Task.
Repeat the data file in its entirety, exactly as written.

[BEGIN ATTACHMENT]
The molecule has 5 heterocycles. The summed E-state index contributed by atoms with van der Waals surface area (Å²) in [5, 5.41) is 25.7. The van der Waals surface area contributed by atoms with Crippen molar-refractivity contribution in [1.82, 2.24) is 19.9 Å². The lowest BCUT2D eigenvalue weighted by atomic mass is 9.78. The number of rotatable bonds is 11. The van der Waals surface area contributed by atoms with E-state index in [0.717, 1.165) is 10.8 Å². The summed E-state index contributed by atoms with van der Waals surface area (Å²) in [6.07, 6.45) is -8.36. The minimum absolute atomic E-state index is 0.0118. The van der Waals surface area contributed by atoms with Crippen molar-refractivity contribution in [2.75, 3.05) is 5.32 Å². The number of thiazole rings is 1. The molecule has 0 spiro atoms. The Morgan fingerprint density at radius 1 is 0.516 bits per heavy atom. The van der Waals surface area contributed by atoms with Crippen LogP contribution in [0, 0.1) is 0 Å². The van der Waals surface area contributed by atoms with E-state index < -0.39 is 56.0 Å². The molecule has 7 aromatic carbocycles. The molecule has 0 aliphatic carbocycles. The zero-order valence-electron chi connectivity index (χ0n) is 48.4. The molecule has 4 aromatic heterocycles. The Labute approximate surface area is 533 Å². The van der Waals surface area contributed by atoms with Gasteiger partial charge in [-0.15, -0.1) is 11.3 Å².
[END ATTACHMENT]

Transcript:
The molecule has 5 heterocycles. The summed E-state index contributed by atoms with van der Waals surface area (Å²) in [5, 5.41) is 25.7. The van der Waals surface area contributed by atoms with Crippen molar-refractivity contribution in [1.82, 2.24) is 19.9 Å². The lowest BCUT2D eigenvalue weighted by atomic mass is 9.78. The number of rotatable bonds is 11. The van der Waals surface area contributed by atoms with E-state index in [0.717, 1.165) is 10.8 Å². The summed E-state index contributed by atoms with van der Waals surface area (Å²) in [6.07, 6.45) is -8.36. The minimum absolute atomic E-state index is 0.0118. The van der Waals surface area contributed by atoms with Crippen molar-refractivity contribution in [2.75, 3.05) is 5.32 Å². The number of thiazole rings is 1. The molecule has 0 spiro atoms. The Morgan fingerprint density at radius 1 is 0.516 bits per heavy atom. The van der Waals surface area contributed by atoms with Crippen LogP contribution in [0, 0.1) is 0 Å². The van der Waals surface area contributed by atoms with E-state index < -0.39 is 56.0 Å². The molecule has 7 aromatic carbocycles. The molecule has 0 aliphatic carbocycles. The zero-order valence-electron chi connectivity index (χ0n) is 48.4. The molecule has 4 aromatic heterocycles. The Labute approximate surface area is 533 Å². The van der Waals surface area contributed by atoms with Gasteiger partial charge in [-0.15, -0.1) is 11.3 Å².